At a time when most Danish designers strictly adhered to an austere functionalism, Finn Juhl was inspired by the world's diversity to create a large number of furniture classics. Learn more about Finn Juhl and his furniture in this article.
During his time as a student at The Royal Danish Academy of Fine Arts, School of Architecture, Finn Juhl became influenced by his teachers Kay Fisher and Vilhelm Lauritzen, and he adopted their functionalist way of thinking.
Already in his youth, Finn Juhl possessed an inherent love of art. He would often wander around the paintings in the National Gallery of Denmark and dream of studying History of Art. When he shared his boyish dreams with his father, he was brought down to earth and his future plans were promptly changed.
However, Juhl did not abandon his love of art completely, but managed to merge it with his architect studies, discovering an interest for creating playful furniture and untraditional interior design.
He graduated in 1945 and started his own company in Gothersgade in Copenhagen. He was a trained architect, but it was furniture and interior design that interested him most.
Even though Finn Juhl had graduated, he was far from being fully developed as a furniture architect.
And even though he was coloured by the functionalists' practical way of thinking that a piece of furniture should be designed based purely on its functionality, Finn Juhl wanted to break out of these confining boundaries.
In 1949, he gave a lecture in the Danish Arts and Crafts Association, where he commented sarcastically on one of his contemporaries in Danish design, the renowned Kaare Klint, who taught his own furniture vision to masses of students at the Danish Museum of Art & Design’s school.
Kaare Klint believed a new interpretation of the classic chair types was called for, which he spent a long time measuring and analysing.
Finn Juhl argued for a more open expression in Danish home décor, and in the same year he made the chair FJ49, which was partially inspired by African art.
The chair was accordingly named ‘Chieftain’, which it has been called ever since.
In the early 1950s, Finn Juhl’s fame reached far beyond the borders of Denmark. In the first year of the decade, he met Edgar Kaufmann Junior, director of the design department at the Museum of Modern Art in New York.
It was due to him that Finn Juhl’s work became exhibited and known in the United States, and subsequently all over the world. At the same time, Finn Juhl was given the prestigious task of designing the Trusteeship Council Chamber at the UN Headquarters in New York. In collaboration with his faithful carpenter Niels Vodder, Juhl designed a chair and an armchair for the Council Chamber that was put into production in both Denmark and the United States.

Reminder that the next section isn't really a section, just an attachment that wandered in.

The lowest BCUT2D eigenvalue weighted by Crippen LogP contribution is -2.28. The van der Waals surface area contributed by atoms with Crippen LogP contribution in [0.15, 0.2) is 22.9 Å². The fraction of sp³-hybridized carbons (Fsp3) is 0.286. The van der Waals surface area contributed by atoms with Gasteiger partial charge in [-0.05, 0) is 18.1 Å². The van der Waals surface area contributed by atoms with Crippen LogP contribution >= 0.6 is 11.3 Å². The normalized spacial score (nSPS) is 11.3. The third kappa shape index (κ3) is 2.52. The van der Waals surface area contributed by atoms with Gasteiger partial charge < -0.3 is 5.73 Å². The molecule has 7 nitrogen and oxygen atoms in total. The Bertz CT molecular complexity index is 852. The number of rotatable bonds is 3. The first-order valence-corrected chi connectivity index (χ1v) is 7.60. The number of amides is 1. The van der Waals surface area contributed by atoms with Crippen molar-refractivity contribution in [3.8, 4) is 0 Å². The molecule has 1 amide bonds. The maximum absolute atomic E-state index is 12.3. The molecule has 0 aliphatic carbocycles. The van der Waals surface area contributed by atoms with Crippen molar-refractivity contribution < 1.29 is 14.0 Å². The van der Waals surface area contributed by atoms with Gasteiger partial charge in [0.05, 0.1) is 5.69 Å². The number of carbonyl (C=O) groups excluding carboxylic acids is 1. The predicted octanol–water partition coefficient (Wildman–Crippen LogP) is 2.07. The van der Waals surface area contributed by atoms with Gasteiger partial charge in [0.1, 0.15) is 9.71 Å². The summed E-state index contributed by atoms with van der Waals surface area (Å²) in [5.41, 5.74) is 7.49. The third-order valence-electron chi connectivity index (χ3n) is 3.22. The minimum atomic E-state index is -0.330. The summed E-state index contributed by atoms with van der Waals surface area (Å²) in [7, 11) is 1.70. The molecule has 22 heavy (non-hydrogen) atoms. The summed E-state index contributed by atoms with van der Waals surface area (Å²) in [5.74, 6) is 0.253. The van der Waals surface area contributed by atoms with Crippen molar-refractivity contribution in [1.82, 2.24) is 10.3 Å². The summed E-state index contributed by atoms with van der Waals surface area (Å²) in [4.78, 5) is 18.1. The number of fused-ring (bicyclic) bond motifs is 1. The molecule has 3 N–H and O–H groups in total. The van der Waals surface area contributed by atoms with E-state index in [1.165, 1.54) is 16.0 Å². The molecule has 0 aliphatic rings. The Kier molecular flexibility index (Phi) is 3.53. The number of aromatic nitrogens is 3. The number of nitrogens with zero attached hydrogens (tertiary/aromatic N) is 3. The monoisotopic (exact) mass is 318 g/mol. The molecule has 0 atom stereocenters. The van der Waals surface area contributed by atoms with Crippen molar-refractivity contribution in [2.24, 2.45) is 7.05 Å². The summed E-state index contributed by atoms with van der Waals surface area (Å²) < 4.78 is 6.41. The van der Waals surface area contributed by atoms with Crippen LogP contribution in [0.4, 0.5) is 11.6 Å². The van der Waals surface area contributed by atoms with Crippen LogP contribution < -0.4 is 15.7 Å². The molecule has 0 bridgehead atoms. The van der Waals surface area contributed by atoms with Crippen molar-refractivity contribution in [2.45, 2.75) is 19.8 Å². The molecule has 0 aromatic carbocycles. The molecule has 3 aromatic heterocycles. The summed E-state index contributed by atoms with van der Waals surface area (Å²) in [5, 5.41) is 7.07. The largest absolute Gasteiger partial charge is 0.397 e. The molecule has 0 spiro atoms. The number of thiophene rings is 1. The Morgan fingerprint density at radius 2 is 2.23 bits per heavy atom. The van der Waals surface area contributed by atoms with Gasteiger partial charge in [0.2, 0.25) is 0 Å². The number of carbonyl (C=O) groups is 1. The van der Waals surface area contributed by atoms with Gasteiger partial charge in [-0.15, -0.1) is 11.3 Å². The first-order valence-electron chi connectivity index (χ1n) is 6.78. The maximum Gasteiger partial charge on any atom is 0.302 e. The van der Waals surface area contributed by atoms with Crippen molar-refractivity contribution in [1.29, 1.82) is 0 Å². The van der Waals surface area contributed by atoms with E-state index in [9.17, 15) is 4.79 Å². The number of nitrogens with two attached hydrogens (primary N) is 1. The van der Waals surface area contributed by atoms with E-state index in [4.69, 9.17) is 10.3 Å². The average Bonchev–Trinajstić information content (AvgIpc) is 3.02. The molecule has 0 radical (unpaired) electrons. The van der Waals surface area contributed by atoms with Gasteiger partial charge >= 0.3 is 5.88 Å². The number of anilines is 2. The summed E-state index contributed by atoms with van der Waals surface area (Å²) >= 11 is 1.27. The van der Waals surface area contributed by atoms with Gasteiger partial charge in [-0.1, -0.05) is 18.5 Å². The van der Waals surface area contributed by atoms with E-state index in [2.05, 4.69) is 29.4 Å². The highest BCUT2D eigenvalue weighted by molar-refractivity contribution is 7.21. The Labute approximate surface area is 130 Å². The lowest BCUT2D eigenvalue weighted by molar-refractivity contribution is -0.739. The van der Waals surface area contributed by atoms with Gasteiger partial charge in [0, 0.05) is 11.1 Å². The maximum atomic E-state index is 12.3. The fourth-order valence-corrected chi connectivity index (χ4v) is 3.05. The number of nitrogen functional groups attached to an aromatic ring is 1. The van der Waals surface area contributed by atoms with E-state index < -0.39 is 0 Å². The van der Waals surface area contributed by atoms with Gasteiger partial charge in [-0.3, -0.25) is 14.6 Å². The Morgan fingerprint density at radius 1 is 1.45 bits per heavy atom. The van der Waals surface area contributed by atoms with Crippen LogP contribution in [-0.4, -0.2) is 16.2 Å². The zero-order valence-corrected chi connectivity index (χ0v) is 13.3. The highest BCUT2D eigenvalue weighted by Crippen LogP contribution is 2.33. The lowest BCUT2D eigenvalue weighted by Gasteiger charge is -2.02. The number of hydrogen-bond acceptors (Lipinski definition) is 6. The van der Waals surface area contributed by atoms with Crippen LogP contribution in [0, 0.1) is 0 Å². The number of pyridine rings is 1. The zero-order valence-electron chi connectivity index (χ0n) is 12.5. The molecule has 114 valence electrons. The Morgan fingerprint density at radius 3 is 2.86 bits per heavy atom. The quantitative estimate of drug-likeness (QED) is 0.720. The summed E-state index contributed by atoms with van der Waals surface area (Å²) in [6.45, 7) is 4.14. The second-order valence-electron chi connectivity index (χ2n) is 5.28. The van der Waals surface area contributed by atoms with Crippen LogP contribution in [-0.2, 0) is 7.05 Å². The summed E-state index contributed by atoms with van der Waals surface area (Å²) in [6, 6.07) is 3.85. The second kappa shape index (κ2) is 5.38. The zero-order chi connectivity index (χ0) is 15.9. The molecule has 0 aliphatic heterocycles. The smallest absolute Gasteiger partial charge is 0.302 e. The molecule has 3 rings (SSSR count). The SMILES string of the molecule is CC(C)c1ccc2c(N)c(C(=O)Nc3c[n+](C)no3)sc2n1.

He also designed the hall's colourful ceiling, which was inspired by a multi-coloured festive flag he had seen in a church in Siena, Italy. Finn Juhl was just 38 years old when he designed the room destined to keep him on the immortal list of famous design heavyweights.
Finn Juhl's strength lay in his ability to create an interaction between the furniture and the room it existed in. He also became the pioneer of what is called today 'The Danish Teak Style'. He developed new methods for treating teak wood and paved the way for new uses of this material.
In 1940, five years before Finn Juhl had even established his own company, he designed a chair for the annual Cabinetmakers Guild’s Furniture Exhibition, which in many ways would become characteristic of his work.
'Tired walruses', was the unflattering term used by one critic to describe his furniture at the exhibition, which was heavily padded and twisted in curved forms – not something the Danes were used to at all. One of the chairs was given the nickname ‘ The Pelican’.
With inspiration from modernist artists like Jean Arp and Pablo Picasso, Juhl allowed art to penetrate and influence his designs. This can be seen in the design of the Pelican Chair, where Juhl’s fascination for imaginative and unrestricted boundaries is clearly apparent.
The Pelican was designed in 1940 and is a perfect example of Finn Juhl’s love of organic forms.
These chairs have become some of the most famous of Finn Juhl’s designs. As was common for architects at that time, Finn Juhl often named his design with the initials from his name – FJ – or the letters FD together with a number.
However, furniture like the FJ137 and FD133 were soon given other names by the public, like the Japan Chair and the Spade Chair. Such names are used today on par with other famous chair names like the Egg and the Ant. Finn Juhl's designs, such as a pair of FJ45 chairs, currently sell for up to 700,000 Danish kroner / 116,000 US dollars / 727,000 Chinese yuan / 910,000 Hong Kong dollars.
Finn Juhl always sought to develop complete functionalistic solutions, and also created popular bookcase systems, like this one from 1953 for BoVirke. It is available today from Onecollection, which produces a wide range of relaunched products.
Chairs, sofas, bookcase systems, sofas, dining tables and desks. Finn Juhl filled his own house with his own designs.
1912: Finn Juhl is born in Frederiksberg to wholesaler Johannes Juhl. Finn Juhl’s mother dies three days after his birth.
1930: Graduates from Sankt Jørgens upper secondary school.
1934: Finn Juhl is employed at Vilhelm Lauritzen’s design studio.
1937: Enters his first collaboration with carpenter Niels Vodder.
1937: Marries for the first time to Inge-Marie Skaarup.
1942: Finn Juhl designs his famous house on Kratvægnet in Charlottenlund, Denmark.
1945: Establishes his own design studio.
1950: Finn Juhl designs the interior of the Trusteeship Council Chamber in the UN headquarters in New York.
1960: Moves in with his second partner, Hanne Wilhelm Hansen, who he remains together with until his death.
1989: Finn Juhl dies in Charlottenlund, Denmark.